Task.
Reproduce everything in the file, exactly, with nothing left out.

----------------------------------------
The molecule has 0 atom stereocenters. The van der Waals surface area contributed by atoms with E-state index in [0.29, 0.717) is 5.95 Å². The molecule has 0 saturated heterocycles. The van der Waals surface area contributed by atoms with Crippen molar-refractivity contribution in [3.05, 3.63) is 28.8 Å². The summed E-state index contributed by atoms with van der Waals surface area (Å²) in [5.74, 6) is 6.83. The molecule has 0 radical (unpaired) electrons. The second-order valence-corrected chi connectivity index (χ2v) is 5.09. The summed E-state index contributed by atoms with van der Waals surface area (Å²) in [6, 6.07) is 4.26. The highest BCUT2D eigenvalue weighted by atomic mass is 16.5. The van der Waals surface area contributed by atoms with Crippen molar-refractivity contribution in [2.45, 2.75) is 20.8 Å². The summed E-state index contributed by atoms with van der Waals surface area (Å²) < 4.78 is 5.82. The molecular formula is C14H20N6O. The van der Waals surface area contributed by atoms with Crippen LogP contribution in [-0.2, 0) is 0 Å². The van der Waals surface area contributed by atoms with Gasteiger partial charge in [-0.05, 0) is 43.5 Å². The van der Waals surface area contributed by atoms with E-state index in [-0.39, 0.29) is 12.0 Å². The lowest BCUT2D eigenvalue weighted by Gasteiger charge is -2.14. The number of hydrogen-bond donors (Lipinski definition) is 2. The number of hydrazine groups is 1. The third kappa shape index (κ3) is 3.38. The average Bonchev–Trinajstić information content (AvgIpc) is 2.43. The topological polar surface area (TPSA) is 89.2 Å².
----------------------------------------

The molecule has 0 atom stereocenters. The van der Waals surface area contributed by atoms with E-state index in [0.29, 0.717) is 5.95 Å². The molecule has 0 saturated heterocycles. The van der Waals surface area contributed by atoms with Crippen molar-refractivity contribution in [3.05, 3.63) is 28.8 Å². The summed E-state index contributed by atoms with van der Waals surface area (Å²) in [5.74, 6) is 6.83. The molecule has 0 radical (unpaired) electrons. The second-order valence-corrected chi connectivity index (χ2v) is 5.09. The summed E-state index contributed by atoms with van der Waals surface area (Å²) in [6, 6.07) is 4.26. The highest BCUT2D eigenvalue weighted by atomic mass is 16.5. The van der Waals surface area contributed by atoms with Crippen molar-refractivity contribution in [2.45, 2.75) is 20.8 Å². The summed E-state index contributed by atoms with van der Waals surface area (Å²) < 4.78 is 5.82. The molecular formula is C14H20N6O. The van der Waals surface area contributed by atoms with Crippen LogP contribution in [-0.2, 0) is 0 Å². The van der Waals surface area contributed by atoms with Gasteiger partial charge in [-0.05, 0) is 43.5 Å². The van der Waals surface area contributed by atoms with E-state index in [-0.39, 0.29) is 12.0 Å². The lowest BCUT2D eigenvalue weighted by Gasteiger charge is -2.14. The number of hydrogen-bond donors (Lipinski definition) is 2. The number of hydrazine groups is 1. The third kappa shape index (κ3) is 3.38. The average Bonchev–Trinajstić information content (AvgIpc) is 2.43. The topological polar surface area (TPSA) is 89.2 Å².